The opportunity for SMEs to benefit from the RSFF (see point 1.2.5) could increase the implementation of innovations in all regions. For example, car-sharing initiatives are developing but, as in St Brieuc and Rennes (12), they are dependent on the level of local subsidies, although they offer mobility, lower CO2 emissions, time savings and social benefits through their accessibility to the disadvantaged, given the modest cost of using the service.

2.7   The regions

2.7.1   Transport and energy are the lifeblood of the regions and an opportunity for local development (see the impact of the opening of high-speed train lines on France's regions). But transport, which was traditionally a driving force for the economy and spatial planning, becomes a hindrance when energy costs are high.

2.7.2   The EU is adopting a policy on energy and the climate with quantitative targets and it will need instruments to measure them. It would be interesting to measure the qualitative aspects in a harmonised way throughout the Union, and the regional dimension of energy and transport is well placed for evaluating the expression of needs. At local level a detailed knowledge of trends makes it easier to manage resources.

2.7.3   The regions receive aid from the EU's regional policy. The breakdown of this aid could be used as a research indicator of public welfare with regard to transport and energy. Developments in the transport-energy pair can affect entire areas of the economy, with serious social consequences when their combined negative trends hit a sector like fisheries, whose profits have already been eroded by successive price increases in these two areas.

2.7.4   The distribution of economic activities and the management of residential mobility in the cities  (13) determine daily commuting. A binding local employment clause could be supported, as appropriate, by the Structural Funds (whereby a percentage of jobs would be reserved for local residents and tax benefits would be granted to firms that adopted this policy). Employment, housing, equal opportunities and hence wages and the fourth factor of transport may or may not play a part in promoting social inclusion.

Solutions which avoid the social impact of adjusting costs borne by the community can be found, for example by the coordinating and drawing up of new priorities for urban policy in the areas of housing, employment and transport.

With a legally secure national and European framework, the sharing of actions between the regional and local authorities, companies and households could be optimised.

2.8   Public services

2.8.1   For energy the situation is ‘oligopolistic’ rather than fully competitive. The impact on access to the network and price policy is seen in an unfavourable light by the consumer (e.g. closure of small stations and bus services deemed unprofitable, consumer price rises, cost of energy etc.). National public services operate at the intersection between regulations, the actions of the regions, respect for the fundamental rights of the citizen and employment.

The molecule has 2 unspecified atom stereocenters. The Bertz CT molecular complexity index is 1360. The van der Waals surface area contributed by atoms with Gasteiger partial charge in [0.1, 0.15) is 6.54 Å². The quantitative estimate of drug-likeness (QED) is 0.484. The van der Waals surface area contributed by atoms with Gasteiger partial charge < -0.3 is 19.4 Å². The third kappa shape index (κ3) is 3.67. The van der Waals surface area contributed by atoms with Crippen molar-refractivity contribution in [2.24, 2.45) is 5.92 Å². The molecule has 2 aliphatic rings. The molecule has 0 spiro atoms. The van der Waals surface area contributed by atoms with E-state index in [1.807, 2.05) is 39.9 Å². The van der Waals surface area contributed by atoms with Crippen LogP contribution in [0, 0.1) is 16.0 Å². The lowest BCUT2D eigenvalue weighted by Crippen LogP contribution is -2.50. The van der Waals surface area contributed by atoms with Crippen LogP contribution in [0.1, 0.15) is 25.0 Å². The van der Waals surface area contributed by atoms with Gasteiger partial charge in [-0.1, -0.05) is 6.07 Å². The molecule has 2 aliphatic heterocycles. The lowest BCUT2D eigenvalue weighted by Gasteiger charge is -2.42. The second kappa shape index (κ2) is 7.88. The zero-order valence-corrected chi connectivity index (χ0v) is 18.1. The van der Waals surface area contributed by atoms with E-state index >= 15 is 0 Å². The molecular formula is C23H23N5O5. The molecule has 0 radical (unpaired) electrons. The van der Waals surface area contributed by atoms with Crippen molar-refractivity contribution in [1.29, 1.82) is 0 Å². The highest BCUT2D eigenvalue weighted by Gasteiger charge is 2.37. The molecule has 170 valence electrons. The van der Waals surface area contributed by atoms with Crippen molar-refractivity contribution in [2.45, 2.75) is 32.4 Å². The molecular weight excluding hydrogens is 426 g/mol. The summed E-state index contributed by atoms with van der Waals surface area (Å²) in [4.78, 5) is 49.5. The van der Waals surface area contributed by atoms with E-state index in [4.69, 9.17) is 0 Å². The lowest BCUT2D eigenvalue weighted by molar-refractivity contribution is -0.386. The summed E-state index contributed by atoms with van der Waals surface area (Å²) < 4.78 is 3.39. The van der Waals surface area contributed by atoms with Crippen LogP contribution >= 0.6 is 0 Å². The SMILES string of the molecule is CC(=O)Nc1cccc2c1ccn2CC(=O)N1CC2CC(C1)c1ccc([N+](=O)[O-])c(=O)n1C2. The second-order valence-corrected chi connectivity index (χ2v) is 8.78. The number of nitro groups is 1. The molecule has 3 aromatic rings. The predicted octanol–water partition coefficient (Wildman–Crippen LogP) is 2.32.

The role of government is to mitigate the impact of change and the resulting uncertainty for the public. Local authorities should act to cushion economic and financial shocks in their areas. Being in the front line of transport/energy developments, they are seeking solutions.

There is a need for new governance instruments operating at the local, regional, national and Community levels. Community programmes could be better publicised and more open to experimentation.

2.8.2   The distribution of jobs in local labour markets would be improved by being linked to the organisation of urban transport. The role played by the local public employment services is very important; they should take account of the new constraints on energy and transport.

2.8.3   Regional network coverage is the result of political choices and investment. Action on price formation means ensuring access and affordable prices and the inclusion of the disadvantaged. Transport, the need for it, its high cost, and in some cases its scarcity, can be regarded as the fourth factor in exclusion, after housing, employment and income. There is also a need for careful monitoring of the social consequences of the new obligations which will be imposed on transport (energy-climate package). Economic efficiency can be sought in a systemic approach to transport policy, intermodal links, competitiveness and profitability of all the geographical areas and time slots (14), and technological and social research so as to optimise resources and reduce costs. This requires political will and the involvement of stakeholders.

2.9   Health

Transport and energy developments also have an impact on public health, which justifies taking steps to offset earlier choices, subject to compliance with the Energy and Climate Package, already being prepared in the Commission White Paper on transport.

2.9.1   The causes of damage to health arising from regular daily use of transport for long commuting journeys have an impact on social systems: difficulties of staying in work, stress, asthenia, given the range of ailments observed in adults: allergies and RSI, and in young children: allergies, bronchiolitis, etc.

The use of non-sustainable energy causes pollution of air, fresh and salt water, soil, the food derived from it. Moreover, the return to nuclear energy with its potential dangers should be given consideration, as well as public education on nuclear energy, which is becoming a necessity in view of the increase in demand for this form of energy in the Member States which produce it and their ageing nuclear power plants.